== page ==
By Stacey Vairo for Connecticut Explored
A visitor to Connecticut’s suburbs can count on seeing an assortment of typical post-war houses in styles such as the ubiquitous Ranch or ever-present Cape. On rare occasions, if he looks very closely, he may spot a strange little house with a low-slung roof covered in rippling tiles. First, he may think, “Why is that house built with square panels?” Looking closer, he may notice light reflecting off the walls and ask himself, “Is that really made of metal?”
By the end of World War II, America faced a massive housing shortage as GIs returned to rebuild their lives and start families. Innovative technologies, including factory-made housing, were devised to address the crisis. Carl Strandlund stumbled almost unwittingly into what contemporary ad campaigns called “The House America Has Been Waiting For,” the porcelain-enameled, steel-framed, factory-made Lustron house, which took its name from the luster of the steel with which it was made.
Connecticut was only ever home to 42 Lustron houses; today fewer than 30 remain, many altered beyond recognition. If you’ve ever come across one of these odd little homes, you’ll know that you’ve met up with your first Lustron—a house that once embodied the fairy-tale promise of the atomic age but met with an ending that will break your heart.
Turning to Metal
The first steel-framed house with metal sheathing in America was built in 1931 by Albert Frey and Lawrence Kocher for the Allied Arts and Building Products Exhibition in New York. (It currently stands on the campus of the New York Institute of Technology.) Two years later, America was introduced to porcelain-enameled-steel homes at the Chicago Century of Progress Exhibition. According to H. Ward Jandl, in Yesterday’s Houses of Tomorrow: Innovative American Homes 1850-1950 published by the Preservation Press in 1991, “The Homes of Tomorrow Exhibition” in Chicago featured a street lined with 12 futuristic homes including 2 steel houses made by General Houses, Inc. and National Houses, Inc. The only known General Homes metal house in Connecticut is on the campus of Connecticut College at 130 Mohegan Avenue in New London; it is currently undergoing renovation and being considered by the National Park Service for listing on the National Register of Historic Places.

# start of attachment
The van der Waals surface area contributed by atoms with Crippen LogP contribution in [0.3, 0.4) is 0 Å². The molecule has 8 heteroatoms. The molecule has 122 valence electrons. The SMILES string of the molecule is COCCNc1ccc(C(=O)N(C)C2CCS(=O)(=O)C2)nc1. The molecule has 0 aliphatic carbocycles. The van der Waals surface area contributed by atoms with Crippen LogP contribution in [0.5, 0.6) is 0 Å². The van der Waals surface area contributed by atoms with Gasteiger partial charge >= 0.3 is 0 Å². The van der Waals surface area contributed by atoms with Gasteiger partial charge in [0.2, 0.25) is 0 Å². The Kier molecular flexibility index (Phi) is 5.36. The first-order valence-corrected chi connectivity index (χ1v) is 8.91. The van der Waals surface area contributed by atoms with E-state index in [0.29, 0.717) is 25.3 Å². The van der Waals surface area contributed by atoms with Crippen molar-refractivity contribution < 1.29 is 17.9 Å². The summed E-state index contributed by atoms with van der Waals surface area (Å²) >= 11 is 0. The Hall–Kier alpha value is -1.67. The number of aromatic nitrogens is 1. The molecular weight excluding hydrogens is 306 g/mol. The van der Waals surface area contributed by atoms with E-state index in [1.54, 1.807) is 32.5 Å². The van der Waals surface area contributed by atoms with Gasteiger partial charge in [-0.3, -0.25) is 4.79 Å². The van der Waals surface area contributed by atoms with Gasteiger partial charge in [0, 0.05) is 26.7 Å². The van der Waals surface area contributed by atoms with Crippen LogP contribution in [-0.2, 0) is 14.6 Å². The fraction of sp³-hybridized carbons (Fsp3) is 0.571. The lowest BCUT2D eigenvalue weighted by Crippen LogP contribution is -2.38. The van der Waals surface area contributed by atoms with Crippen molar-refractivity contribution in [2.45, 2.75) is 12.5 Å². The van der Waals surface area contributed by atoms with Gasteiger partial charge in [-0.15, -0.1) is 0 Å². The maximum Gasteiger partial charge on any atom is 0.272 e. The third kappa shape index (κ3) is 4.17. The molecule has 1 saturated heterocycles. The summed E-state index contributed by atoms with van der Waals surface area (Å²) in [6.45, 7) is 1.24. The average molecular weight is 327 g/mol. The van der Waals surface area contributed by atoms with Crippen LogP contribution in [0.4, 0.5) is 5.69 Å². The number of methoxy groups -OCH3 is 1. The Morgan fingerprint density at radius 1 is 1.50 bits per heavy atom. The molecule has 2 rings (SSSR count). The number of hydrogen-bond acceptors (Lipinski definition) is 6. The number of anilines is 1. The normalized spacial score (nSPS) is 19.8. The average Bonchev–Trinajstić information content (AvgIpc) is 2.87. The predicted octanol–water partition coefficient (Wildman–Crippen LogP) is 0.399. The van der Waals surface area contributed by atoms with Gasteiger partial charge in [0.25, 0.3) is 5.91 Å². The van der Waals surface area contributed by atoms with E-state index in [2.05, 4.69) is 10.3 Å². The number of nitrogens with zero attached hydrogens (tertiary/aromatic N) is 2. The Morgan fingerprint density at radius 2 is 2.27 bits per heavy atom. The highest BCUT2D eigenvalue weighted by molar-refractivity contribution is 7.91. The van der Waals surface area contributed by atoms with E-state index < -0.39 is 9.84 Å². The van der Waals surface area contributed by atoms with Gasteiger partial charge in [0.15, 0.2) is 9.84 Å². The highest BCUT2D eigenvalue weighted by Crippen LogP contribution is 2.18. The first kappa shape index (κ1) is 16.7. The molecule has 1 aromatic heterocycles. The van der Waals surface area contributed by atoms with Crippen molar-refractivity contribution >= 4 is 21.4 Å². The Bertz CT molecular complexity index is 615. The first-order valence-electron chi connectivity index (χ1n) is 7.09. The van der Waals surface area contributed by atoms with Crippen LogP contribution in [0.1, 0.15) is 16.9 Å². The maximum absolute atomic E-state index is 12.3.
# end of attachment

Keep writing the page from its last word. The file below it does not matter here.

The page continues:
Porcelain enamel had been used beginning in the late 1920s for businesses such as restaurants and gas stations because the material provided a sanitary and easy-to-maintain surface. It also provided a desirable sleek and streamlined look that immediately evoked a sense of modernity. According to Thomas Jester, author of Twentieth Century Building Materials published by the US Department of the Interior, the White Castle hamburger chain constructed a store made entirely of porcelain-enameled panels in 1929. These same panels were used to build Standard Oil stations—particularly in the Midwest. The Chicago Vitreous Enamel Products Company was one of the manufacturers of these panels for commercial buildings.
The Birth of an Idea
Carl Strandlund, an engineer by training and a self-made entrepreneur, rose to the position of vice president of the Chicago Vitreous Enamel Products Company and would go on to pioneer the use of porcelain enamel in private homes. During World War II most metals had been in short supply, since all resources went to use in the military. In the post-war period steel remained a commodity regulated by the federal government. Strandlund went to Washington to lobby for more steel for Chicago Vitreous to build gas stations.
In a 1949 Collier’s article, Arthur Bartlett wrote, “Mr. Strandlund … was looking for steel with which to build some filling stations… But …the Civilian Production Administration said the new filling stations were out of the question.” Just when Strandlund was ready to give up, Bartlett writes, “A man he didn’t know, whose name he cannot remember, if indeed he ever heard it, said to him: ‘If this enamel stuff you’ve got can turn steel into filling stations, couldn’t you make a house with it, too?’ Whereupon the man faded back into the misty nothing from which he had come.”
With his new plan to build houses, Strandlund gained a number of powerful supporters in Washington, including Wilson Wyatt, the housing administrator, and Secretary of Commerce Henry Wallace. Bolstered by political support and the promise of financial backing, Strandlund hired designers and created the Lustron Corporation, a division of Chicago Vitreous Enamel.
Architects Morris H. Beckman and Roy Burton Blass, both young and talented architects and graduates of the Massachusetts Institute of Technology, were hired to design the prototype house. Strandlund returned to Washington with plans in hand and promised the government that he would produce 100 houses within 9 months. Each home could be purchased for an affordable $7,000. One major opponent of the plan was George Allen, head of the Reconstruction Finance Corporation (RFC), who felt the Lustron house was too great a risk. Strandlund’s new political connections, however, helped secure a letter of support from President Truman dated June 30, 1947, that urged George Allen to provide the loans needed to begin production. Those loans came through that same day, just 15 minutes before the RFC’s emergency lending powers expired, and provided Lustron with $15.5 million.